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Research Centre opens at QEH
Last Thursday a new state-of-the-art military trauma and microbiology research centre was officially opened at the Queen Elizabeth Hospital Birmingham
Last Thursday a new state-of-the-art military trauma and microbiology research centre was officially opened at the Queen Elizabeth Hospital Birmingham.
The National Institute for Health Research (NIHR) Centre for Surgical Reconstruction and Microbiology will bring together trauma surgeons, scientists, trainees and academics from both military and civilian fields in an attempt to share medical expertise and research.
The Institute, the first of its kind in the world, is a £20m collaboration between the NIHR, Ministry of Defence, University Hospitals Birmingham and the University of Birmingham, in which the University is investing £5m over five years.
It is hoped that the ground-breaking research centre will enable military medical techniques employed on the battlefield to be used on NHS patients, boosting the survival rates of the 20,000 civilians who suffer serious trauma injuries every year, such as car or motorbike crashes.
Military surgeons have thus established a reputation for pioneering trauma care, with some military techniques having already been adopted by the NHS for civilian purposes, and it is hoped that expertise in the areas of resuscitation, surgical care after severe injury and fighting wound infections can be employed within a civilian context.
Professor Lawrence Young, Pro-Vice Chancellor and Head of the College of Medical and Dental Sciences, said that the new Institute will provide 'an unrivalled research environment to improve the treatment of military and civilian trauma patients', with one example being the application of 'the latest microbiological and immunological techniques to improve the understanding, diagnosis and management of trauma-related infection'.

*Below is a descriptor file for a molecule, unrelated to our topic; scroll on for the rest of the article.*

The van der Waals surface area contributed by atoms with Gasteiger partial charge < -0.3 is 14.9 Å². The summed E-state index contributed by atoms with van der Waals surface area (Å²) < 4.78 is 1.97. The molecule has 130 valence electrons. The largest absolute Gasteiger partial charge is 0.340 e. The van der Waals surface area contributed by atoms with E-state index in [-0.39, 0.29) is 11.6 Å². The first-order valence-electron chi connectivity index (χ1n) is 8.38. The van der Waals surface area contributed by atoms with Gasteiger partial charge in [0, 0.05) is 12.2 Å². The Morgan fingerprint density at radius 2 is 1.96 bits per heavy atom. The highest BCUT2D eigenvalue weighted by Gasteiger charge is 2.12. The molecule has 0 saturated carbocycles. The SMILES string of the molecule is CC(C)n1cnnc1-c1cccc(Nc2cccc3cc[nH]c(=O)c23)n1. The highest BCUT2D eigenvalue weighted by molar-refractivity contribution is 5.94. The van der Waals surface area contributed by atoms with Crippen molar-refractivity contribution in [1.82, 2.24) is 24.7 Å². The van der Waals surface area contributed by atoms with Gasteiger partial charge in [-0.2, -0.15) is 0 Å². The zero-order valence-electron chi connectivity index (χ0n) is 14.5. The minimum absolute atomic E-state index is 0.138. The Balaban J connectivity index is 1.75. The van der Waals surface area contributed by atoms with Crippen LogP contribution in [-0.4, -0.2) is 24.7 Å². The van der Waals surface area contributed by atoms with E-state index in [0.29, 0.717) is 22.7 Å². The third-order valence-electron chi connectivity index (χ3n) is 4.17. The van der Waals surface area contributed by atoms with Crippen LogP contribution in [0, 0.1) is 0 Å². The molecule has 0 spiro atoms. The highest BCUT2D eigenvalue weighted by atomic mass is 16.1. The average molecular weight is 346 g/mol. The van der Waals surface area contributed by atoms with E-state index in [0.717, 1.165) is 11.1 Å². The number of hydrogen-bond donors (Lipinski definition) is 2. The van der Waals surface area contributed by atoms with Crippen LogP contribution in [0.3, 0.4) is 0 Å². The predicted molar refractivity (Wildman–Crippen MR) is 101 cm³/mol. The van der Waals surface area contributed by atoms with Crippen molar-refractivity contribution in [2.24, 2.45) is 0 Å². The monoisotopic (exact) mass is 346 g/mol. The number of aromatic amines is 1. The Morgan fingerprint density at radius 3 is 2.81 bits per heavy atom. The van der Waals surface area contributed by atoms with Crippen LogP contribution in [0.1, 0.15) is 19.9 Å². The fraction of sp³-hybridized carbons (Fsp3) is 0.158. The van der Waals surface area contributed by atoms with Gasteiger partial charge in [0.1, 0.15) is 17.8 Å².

Queen Elizabeth Hospital already has strong ties to the MOD as the hospital treats all injured UK military personnel returning from Afghanistan.
The University of Birmingham will have a more direct role to play regarding the field of microbiology research at the Institute, which will be supported by the University's high-throughput sequencing capability (a method of scientific experimentation especially used in drug recovery) which has the potential to replace common laboratory methods and provide an exciting new insight into the patterns and causes of wound infections.
The high-throughput sequencing capabilities will also be complemented by the University's world-leading expertise in clinical trials.
Yasmine Surendramohan, a first year medical student, said: 'The cutting-edge research that will result from this collaboration can only be of benefit to medical students at the University.
'It's so important for students to have access to this kind of research, as we are the future doctors who will hopefully be able to benefit from these new research methods and techniques.'